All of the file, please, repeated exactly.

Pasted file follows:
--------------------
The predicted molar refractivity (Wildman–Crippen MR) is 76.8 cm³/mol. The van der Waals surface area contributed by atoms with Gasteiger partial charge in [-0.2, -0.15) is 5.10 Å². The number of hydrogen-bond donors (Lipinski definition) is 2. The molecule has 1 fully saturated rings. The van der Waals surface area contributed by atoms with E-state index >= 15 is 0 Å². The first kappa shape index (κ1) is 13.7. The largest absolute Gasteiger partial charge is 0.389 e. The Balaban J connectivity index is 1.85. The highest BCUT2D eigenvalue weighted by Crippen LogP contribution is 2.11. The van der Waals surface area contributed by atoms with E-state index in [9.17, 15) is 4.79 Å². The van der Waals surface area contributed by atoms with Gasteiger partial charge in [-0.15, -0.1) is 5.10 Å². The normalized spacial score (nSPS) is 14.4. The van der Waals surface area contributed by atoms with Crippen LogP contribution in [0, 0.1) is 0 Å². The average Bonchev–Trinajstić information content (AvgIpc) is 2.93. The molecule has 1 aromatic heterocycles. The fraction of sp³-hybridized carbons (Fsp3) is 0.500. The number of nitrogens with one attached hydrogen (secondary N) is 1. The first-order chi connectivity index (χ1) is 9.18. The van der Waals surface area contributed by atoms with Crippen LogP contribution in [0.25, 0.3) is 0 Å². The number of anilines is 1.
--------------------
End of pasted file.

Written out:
The predicted molar refractivity (Wildman–Crippen MR) is 76.8 cm³/mol. The van der Waals surface area contributed by atoms with Gasteiger partial charge in [-0.2, -0.15) is 5.10 Å². The number of hydrogen-bond donors (Lipinski definition) is 2. The molecule has 1 fully saturated rings. The van der Waals surface area contributed by atoms with E-state index >= 15 is 0 Å². The first kappa shape index (κ1) is 13.7. The largest absolute Gasteiger partial charge is 0.389 e. The Balaban J connectivity index is 1.85. The highest BCUT2D eigenvalue weighted by Crippen LogP contribution is 2.11. The van der Waals surface area contributed by atoms with E-state index in [9.17, 15) is 4.79 Å². The van der Waals surface area contributed by atoms with Gasteiger partial charge in [-0.15, -0.1) is 5.10 Å². The normalized spacial score (nSPS) is 14.4. The van der Waals surface area contributed by atoms with Crippen LogP contribution in [0, 0.1) is 0 Å². The average Bonchev–Trinajstić information content (AvgIpc) is 2.93. The molecule has 1 aromatic heterocycles. The fraction of sp³-hybridized carbons (Fsp3) is 0.500. The number of nitrogens with one attached hydrogen (secondary N) is 1. The first-order chi connectivity index (χ1) is 9.18. The van der Waals surface area contributed by atoms with Crippen LogP contribution in [0.25, 0.3) is 0 Å². The number of anilines is 1.